Tell me I’m not the only one who has let their kid beat them at Candy Land from time to time in order to avoid a tantrum.
Yes, it started early on. Josiah had a strong comptetitive edge even in those Candy Land playing days. He couldn’t wait to compete in a sport, but first he needed to learn how to lose preschool board games without throwing the game pieces across the room.
So, while I did take the easy way out and let him win once in a while, I knew I had to help him learn how to lose well and be a good sport.
Important Lessons to Learn
That lesson was a hard one, but there were plenty of opportunites. We had a lot of lost games or events that didn’t go our way that brought tears, fits and pouting. These were followed by many talks and discussions about winning and losing.
It is important for us to teach our kids that their identity does not come from their athletic ability. Their identity is found in Christ. For them to know they are loved and accepted by our merciful, loving Savior- no matter how they perform – is our number one goal and prayer for them.
While winning is more fun, there are often more important lessons that come from losing. Anyone can be a good sport when you win; it’s harder when you lose.
I would get calls and notes from time to time from teachers letting me know that Josiah got a bit comptetive in PE or a classroom game. We had more talks…
A New Sport
In 2016, this competitive kid who was involved in basketball, baseball, and football was introduced to a different sport, Cross Country. He watched his older friend compete at the State Cross Country meet in Huron, SD. He became an instant fan. He could not wait to partake in this sport.
The following year, he joined this sport whose motto found on many t-shirts says, “Our sport is your sport’s punishment.” A sport of all running. He loved it.
He made it to state in 8th grade, and placed 54th. At that age, you are just excited to get there, but he began forming high hopes for his future.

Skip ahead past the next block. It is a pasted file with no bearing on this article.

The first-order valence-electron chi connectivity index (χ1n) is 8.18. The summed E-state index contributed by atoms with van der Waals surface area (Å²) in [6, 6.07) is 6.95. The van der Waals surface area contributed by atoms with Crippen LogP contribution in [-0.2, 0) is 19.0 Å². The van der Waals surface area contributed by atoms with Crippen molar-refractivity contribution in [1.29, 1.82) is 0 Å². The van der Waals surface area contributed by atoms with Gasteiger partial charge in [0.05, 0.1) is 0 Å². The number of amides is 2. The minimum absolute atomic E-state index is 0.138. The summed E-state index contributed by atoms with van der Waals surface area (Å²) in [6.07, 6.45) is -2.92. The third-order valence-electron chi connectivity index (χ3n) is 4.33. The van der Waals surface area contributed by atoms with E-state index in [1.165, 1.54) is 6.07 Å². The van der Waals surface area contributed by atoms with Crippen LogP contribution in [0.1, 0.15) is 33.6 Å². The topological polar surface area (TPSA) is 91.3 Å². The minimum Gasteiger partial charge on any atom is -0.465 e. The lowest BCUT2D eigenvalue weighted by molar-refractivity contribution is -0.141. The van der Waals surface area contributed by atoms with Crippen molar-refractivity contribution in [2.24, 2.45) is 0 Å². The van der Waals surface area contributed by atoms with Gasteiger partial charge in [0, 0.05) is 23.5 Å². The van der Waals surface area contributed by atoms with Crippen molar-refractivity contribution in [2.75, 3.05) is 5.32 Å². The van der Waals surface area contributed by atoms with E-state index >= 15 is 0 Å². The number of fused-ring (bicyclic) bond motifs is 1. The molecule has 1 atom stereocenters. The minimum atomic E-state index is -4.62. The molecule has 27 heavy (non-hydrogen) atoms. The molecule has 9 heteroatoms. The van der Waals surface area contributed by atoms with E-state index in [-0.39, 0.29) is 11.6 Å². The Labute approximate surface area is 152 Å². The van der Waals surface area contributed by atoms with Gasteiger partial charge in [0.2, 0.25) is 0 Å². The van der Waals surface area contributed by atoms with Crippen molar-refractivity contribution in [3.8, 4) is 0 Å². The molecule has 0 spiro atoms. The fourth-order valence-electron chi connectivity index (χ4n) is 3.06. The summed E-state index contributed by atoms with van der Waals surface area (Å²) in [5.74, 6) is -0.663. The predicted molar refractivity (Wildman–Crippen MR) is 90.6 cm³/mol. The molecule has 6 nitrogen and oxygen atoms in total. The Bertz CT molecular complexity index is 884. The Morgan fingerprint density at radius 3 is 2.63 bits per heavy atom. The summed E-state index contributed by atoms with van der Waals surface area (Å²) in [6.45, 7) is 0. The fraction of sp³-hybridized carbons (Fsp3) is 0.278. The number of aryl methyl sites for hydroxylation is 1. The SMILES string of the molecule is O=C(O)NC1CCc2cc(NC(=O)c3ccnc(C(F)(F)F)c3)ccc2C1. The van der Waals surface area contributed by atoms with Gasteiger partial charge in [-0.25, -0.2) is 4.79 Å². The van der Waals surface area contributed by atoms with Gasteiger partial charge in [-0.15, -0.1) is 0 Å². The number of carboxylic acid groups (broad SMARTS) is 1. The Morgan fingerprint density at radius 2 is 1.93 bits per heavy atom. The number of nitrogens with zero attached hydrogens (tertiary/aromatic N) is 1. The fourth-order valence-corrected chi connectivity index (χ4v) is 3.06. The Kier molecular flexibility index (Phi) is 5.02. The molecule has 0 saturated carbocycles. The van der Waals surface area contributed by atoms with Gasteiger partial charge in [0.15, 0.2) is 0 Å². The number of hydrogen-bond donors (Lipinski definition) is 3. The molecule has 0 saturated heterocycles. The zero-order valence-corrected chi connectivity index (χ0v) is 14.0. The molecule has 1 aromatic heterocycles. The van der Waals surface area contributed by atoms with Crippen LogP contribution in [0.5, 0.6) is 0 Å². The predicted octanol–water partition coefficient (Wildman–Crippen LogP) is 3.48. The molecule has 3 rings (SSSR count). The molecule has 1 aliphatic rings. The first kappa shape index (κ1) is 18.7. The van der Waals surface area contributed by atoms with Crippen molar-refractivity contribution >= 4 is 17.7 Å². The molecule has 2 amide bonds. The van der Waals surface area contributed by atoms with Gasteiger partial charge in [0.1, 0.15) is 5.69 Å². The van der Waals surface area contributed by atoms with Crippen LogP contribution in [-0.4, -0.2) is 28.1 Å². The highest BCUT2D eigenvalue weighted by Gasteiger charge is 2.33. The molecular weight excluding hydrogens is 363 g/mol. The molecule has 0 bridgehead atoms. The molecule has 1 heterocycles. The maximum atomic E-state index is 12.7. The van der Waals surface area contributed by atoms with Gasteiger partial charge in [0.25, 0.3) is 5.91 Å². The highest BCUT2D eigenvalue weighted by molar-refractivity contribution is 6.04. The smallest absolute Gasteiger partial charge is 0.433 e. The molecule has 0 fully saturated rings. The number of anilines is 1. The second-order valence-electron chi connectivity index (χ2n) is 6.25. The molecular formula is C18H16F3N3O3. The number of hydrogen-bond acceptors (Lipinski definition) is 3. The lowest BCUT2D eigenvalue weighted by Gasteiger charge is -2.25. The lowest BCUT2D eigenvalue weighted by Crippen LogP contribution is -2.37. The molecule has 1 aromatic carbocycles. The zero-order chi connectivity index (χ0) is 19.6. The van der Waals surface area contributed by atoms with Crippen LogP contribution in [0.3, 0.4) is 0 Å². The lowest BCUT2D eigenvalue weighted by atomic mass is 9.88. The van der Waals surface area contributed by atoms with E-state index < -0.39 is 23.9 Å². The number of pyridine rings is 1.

He was one motivated, self-disciplined kid. He worked hard in the off-season. He would run 4-5 miles before basketball games. A lot of lonely, dirt road runs became a norm for him.
The next 3 years he got closer to his goal. His freshman year he placed 16th. As a sophomore he landed in 8th place. That was a race to remember as it was snowing that year. He loved running in the cold!
Not Satisfied with Second Place
His junior year he placed second. We were ecstatic. He had made a move to get himself in that position late in the race. We were so proud.
He got to work right away, however. He knew he would see that number one runner in the spring track season. He was focused on beating him in those long distant track races. When he once again placed 2nd to the same runner at the state track meet, he was devastated.
He had a personal record on that 2 mile run in the state track meet. We were so happy for him, but losing was still not something he accepted well.
His senior season began. He lost a few early meets to a suprising competitor who had put a lot of work in that summer. Josiah’s physically demanding summer job and other activities had made it more challenging to fit in all the hours he needed to train.
A couple of defeats early in the cross country season put the fire back in him. He was going to get it done this year.
He turned it on and began getting stronger physically and mentally through the season. The region meet came along on an extrememly windy, blustery day. He often got mentally beat with extreme wind or hot days. That day, he proved his mental toughness. He came out on top beating his number one competitor.
On to the state meet. It was quite fitting that his last high school cross country meet would take place on the course where he first witnessed the sport.
The night before the race I prayed for him to get good sleep. I know in the past, he could get so anxious he would have a hard time sleeping. Running well on little sleep is difficult. He slept great, he reported the next morning. He looked at his sleep-recording watch and saw that he had gotten 9 1/2 hours in fact!